LAS VEGAS (KTNV) — The live music, dancing, pinatas, food, and more turned Bob Price Park into a party on Cinco de Mayo, but many in the crowd of thousands in attendance said the holiday means more to them than having a good time.
For some like Sergio Alverado, Cinco de Mayo has served as a teaching opportunity for his kids.
"I think it's important to show them that heritage," he said. "What we celebrate today."
Alverado is a first generation U.S. born citizen who's parents worked to the bone to provide and thrive in a new country.
"I think it's important that we show our kids where we come from," he said, "the importance of that, and put that in their hearts so when they grow up they continue with that heritage."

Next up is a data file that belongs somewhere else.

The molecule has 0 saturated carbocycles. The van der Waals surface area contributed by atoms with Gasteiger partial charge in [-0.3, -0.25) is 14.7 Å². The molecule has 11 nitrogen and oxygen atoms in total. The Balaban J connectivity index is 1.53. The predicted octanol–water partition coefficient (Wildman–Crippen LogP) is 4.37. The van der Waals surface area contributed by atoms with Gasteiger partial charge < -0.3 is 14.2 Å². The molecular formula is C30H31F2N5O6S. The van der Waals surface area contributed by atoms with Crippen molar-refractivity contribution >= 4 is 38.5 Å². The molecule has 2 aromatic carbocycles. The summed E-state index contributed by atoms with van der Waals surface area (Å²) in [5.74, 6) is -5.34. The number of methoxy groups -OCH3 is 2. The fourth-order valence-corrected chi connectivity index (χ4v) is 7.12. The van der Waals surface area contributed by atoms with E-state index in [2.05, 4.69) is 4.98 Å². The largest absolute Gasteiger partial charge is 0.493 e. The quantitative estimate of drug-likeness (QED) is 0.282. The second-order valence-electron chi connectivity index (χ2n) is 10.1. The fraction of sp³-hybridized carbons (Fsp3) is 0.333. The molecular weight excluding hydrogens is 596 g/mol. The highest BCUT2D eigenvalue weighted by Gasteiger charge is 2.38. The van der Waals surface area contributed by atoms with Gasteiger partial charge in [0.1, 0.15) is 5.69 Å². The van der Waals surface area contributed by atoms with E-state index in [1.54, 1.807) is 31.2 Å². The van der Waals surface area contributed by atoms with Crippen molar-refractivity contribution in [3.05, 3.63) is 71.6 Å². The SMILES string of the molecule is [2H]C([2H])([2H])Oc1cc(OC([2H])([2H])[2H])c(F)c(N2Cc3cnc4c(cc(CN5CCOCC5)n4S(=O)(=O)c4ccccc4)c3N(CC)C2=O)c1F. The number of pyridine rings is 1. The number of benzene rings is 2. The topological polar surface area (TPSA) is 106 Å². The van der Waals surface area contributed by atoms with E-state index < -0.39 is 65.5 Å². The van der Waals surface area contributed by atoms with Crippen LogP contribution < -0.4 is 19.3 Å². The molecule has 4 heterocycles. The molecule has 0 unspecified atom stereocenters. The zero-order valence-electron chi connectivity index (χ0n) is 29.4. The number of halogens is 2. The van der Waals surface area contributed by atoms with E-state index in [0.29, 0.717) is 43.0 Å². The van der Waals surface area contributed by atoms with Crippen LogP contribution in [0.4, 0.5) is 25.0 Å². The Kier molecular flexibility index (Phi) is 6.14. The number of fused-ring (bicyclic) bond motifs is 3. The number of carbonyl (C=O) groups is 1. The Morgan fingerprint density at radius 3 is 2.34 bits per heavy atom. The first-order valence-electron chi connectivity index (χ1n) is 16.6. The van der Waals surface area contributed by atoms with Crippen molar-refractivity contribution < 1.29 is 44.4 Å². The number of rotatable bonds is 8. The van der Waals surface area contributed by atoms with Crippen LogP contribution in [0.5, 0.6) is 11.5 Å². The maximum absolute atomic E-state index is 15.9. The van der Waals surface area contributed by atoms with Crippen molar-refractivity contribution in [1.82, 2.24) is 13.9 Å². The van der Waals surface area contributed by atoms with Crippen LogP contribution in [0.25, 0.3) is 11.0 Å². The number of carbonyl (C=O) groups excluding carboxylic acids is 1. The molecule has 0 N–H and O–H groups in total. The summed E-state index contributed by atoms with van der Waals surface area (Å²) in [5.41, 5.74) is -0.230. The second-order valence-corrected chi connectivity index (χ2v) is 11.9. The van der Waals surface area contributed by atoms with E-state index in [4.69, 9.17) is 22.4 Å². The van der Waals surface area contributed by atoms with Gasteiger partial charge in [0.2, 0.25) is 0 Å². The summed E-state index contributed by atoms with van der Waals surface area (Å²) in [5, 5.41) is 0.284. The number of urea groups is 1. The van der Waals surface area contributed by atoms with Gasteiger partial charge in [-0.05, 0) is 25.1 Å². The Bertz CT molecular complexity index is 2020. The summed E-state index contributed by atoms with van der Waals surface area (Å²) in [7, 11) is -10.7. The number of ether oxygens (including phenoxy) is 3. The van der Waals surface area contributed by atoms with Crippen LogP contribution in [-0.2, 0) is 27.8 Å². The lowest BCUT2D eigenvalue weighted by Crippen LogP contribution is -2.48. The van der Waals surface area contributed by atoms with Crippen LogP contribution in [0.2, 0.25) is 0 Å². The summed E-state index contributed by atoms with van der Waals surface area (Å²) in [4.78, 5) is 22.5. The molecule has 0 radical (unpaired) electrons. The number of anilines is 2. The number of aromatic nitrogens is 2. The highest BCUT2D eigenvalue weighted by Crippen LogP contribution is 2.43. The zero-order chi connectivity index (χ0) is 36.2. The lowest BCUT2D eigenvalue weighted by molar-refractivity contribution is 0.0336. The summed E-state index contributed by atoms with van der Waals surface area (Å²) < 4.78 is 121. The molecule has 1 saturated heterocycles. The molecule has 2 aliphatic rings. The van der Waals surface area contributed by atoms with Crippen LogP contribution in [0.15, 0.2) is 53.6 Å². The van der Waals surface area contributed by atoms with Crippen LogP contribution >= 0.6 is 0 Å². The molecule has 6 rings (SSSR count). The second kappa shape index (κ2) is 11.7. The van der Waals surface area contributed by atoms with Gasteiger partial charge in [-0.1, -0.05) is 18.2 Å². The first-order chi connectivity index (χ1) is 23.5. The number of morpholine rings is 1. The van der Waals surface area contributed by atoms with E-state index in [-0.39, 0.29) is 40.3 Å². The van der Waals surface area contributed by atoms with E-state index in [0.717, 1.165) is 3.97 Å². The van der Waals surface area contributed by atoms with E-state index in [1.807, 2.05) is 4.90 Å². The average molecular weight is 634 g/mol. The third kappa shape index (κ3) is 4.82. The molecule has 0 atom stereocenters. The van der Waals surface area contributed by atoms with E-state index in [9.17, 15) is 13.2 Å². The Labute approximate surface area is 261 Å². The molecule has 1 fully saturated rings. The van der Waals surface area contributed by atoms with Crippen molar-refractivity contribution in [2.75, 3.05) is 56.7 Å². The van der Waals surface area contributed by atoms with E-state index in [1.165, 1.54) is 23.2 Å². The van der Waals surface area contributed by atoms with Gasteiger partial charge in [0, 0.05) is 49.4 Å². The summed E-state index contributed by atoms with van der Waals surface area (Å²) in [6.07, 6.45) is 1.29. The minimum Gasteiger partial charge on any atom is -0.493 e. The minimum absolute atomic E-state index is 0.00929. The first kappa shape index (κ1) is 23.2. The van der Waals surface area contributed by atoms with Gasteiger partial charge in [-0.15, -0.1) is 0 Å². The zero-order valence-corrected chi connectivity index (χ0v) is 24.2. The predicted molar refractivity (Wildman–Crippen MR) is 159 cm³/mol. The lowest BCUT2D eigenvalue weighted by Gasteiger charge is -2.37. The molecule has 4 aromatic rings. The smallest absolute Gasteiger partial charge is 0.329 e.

Beyond his own family, Alverado said events like the party at Bob Price Park have been important for a city as diverse as Las Vegas where 31.6% of Clark County's population is Hispanic.
"It's really cool how the community can come together, different races, and, you know, we can all celebrate together," he said.
County Commissioner Marilyn Kirkpatrick said celebrating diversity was why the county began throwing the Cinco de Mayo celebration in 2016.
She said 200 people came to the first party, but the allure of a good time and cultural enrichment has caused the event to grow each year.
"I will say it gives me goose bumps because we really are a melting pot," Kirkpatrick said. "I've lived here my entire life and this is really what it's all about."